Bürgergeld 2022: here is what is planned and who will be able to benefit from the new benefit!

Needy people in Germany will be entitled to a new benefit, the Bürgergeld (citizen’s allowance, civic benefit), from the new year. However, this support is subject to certain requirements and obligations. Who will be entitled to it and on what principles, you will find out in the article below.

From 2022 onwards. The Bürgergeld is to replace the previous social unemployment benefit, better known as Hartz IV, and is to be available to those in need. This state welfare, which the SPD, Greens and FDP have long planned for in their party programs, is to be a basic income.

First and foremost, attention is paid to the needs of the applicant

.The payment of the new benefit is linked to certain conditions. The most important is the existence of an adequate “need”. The citizenship benefit is to be collectible after the benefits of the unemployment benefit I. In addition, assets and type of housing become relevant to the payment of the benefit only after a two-year reference period.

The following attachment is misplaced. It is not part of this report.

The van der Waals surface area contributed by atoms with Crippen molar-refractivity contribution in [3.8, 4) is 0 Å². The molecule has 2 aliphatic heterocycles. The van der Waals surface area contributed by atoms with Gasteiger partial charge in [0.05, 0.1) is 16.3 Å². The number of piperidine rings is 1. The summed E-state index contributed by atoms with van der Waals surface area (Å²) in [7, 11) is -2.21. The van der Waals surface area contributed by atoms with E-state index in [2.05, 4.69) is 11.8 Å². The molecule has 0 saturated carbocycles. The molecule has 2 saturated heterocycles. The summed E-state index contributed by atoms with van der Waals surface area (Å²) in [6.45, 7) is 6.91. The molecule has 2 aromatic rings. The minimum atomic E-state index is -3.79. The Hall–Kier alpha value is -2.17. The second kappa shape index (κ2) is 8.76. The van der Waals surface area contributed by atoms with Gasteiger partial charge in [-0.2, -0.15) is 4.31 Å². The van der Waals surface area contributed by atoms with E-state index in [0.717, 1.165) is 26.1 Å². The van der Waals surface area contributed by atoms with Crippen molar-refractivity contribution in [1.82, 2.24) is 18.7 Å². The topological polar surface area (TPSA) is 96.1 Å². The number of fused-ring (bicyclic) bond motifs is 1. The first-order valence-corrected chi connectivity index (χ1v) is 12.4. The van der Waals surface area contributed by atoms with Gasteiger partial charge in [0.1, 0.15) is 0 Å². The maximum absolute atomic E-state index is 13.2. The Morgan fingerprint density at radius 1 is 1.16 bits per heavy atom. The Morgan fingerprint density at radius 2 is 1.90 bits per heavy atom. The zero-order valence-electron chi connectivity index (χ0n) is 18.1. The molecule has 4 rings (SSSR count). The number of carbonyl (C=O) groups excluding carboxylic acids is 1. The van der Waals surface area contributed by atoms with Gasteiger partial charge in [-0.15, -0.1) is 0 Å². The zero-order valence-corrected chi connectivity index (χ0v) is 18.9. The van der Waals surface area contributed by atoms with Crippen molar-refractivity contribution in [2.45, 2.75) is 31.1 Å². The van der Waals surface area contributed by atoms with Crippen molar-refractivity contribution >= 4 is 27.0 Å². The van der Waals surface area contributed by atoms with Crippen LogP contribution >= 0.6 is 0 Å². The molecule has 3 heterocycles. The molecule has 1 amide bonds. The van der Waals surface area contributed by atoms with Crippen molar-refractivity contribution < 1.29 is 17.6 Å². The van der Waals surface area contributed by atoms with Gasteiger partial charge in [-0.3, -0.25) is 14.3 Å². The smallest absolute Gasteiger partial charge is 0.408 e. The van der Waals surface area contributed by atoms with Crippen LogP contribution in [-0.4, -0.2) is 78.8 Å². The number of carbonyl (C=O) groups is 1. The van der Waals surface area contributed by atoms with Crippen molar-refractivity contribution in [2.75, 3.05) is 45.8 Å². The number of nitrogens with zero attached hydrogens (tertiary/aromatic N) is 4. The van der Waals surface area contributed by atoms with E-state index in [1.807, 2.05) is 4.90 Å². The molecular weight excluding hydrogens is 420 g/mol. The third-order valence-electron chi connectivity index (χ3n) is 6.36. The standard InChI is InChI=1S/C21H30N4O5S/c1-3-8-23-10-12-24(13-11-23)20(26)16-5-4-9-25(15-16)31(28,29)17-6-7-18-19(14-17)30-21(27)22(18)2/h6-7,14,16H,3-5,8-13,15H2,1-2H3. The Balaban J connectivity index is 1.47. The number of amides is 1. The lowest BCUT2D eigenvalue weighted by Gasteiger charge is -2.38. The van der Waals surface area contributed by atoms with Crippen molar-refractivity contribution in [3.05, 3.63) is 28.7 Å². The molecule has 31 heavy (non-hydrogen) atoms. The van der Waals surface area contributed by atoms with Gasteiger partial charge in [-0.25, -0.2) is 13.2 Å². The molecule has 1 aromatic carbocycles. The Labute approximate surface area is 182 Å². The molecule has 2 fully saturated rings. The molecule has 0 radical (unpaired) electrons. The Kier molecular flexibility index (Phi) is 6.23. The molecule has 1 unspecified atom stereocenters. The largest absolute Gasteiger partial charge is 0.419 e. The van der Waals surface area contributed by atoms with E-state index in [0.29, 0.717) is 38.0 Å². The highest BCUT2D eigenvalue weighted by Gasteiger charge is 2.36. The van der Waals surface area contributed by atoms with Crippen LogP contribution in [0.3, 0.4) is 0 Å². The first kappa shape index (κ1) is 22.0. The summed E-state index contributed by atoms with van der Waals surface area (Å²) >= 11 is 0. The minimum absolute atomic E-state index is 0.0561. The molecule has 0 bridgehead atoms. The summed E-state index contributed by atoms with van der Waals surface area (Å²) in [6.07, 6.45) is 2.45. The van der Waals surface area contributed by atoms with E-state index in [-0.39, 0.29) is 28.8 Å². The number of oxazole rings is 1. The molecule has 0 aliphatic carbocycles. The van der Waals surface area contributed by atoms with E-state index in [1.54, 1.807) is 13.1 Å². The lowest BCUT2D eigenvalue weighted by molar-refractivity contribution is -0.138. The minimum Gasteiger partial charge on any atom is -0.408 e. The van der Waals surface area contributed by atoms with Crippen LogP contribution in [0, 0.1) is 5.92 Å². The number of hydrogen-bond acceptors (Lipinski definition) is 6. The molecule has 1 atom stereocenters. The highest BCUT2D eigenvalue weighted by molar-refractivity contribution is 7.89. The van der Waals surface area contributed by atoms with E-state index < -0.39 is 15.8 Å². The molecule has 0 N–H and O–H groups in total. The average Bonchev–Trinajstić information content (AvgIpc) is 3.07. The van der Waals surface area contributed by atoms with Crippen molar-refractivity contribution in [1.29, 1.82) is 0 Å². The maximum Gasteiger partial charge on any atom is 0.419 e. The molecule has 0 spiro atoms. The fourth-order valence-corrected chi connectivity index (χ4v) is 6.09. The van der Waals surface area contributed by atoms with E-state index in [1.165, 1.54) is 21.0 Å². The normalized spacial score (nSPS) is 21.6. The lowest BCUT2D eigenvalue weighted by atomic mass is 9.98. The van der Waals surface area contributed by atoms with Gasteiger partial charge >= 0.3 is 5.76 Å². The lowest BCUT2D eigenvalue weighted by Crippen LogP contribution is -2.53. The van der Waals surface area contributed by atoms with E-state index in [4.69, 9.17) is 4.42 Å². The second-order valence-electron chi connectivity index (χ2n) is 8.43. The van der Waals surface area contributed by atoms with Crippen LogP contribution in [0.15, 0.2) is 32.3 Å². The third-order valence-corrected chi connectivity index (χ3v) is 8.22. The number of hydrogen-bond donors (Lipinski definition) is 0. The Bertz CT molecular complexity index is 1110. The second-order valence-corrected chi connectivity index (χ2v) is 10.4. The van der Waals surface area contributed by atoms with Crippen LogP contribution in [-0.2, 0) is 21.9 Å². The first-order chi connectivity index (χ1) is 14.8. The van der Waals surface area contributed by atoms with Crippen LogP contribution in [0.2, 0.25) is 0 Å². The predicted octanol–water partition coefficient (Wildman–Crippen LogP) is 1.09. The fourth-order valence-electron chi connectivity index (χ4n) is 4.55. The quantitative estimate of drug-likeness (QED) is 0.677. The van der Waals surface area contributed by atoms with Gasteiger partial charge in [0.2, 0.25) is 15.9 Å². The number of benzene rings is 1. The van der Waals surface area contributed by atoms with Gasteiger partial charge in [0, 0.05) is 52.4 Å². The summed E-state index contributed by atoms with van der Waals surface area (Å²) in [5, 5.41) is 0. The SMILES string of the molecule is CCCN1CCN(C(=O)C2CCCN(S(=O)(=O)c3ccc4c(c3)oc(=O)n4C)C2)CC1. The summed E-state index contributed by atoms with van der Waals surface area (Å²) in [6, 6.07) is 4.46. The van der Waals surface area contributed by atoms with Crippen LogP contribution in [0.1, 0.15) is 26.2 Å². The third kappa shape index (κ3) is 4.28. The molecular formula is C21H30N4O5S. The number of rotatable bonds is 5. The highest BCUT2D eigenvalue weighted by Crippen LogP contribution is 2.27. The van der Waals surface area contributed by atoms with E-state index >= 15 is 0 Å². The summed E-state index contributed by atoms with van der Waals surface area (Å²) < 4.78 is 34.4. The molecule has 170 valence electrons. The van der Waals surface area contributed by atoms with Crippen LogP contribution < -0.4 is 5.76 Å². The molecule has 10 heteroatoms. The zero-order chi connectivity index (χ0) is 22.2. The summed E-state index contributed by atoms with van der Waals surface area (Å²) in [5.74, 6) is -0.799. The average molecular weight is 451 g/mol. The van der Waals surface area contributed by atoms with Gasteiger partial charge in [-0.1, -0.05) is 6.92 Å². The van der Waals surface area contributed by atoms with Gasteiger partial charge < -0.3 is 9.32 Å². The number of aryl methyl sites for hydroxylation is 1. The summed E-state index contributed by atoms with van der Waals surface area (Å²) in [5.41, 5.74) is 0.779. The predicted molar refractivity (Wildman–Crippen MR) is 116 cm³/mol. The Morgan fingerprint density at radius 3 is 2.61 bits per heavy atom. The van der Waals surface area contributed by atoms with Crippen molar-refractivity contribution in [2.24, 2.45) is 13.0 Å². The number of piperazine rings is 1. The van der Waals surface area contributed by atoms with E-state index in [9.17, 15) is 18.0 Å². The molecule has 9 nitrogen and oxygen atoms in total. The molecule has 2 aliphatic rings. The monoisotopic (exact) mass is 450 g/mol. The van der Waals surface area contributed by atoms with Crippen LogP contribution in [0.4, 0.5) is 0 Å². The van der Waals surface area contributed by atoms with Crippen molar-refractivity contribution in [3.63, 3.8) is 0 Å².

Three Prerequisites

Specifically, three preconditions are listed: ability to work, residence in Germany, and need for assistance. People who are at least 15 years old but still below the standard retirement age will be entitled to the benefit. Those who, due to illness or disability, are not incapable of working in the foreseeable future for at least three hours a day under normal conditions in the general labor market are considered able to work. In other words, regardless of the exact work task. The retirement insurance company decides whether someone is able to work.

People who live in a household with an employable beneficiary will also be eligible for the new benefit. Examples include spouses or life partners, as well as children. Thus, citizens who are unable to work may also be eligible for the benefit – but then simpler conditions apply.

In addition, the applicant for the citizenship benefit must be habitually resident in Germany. And so we come to the need for assistance: this means that people cannot or can only inadequately provide for themselves from the income or assets to be taken into account, and have no help from relatives or other social benefit providers – this includes housing benefit or child benefit.

Therefore, people who are employed can be counted as needy. The same applies to those receiving unemployment I benefits.

Citizen’s allowance is not available for long hospital stays or rehabilitation periods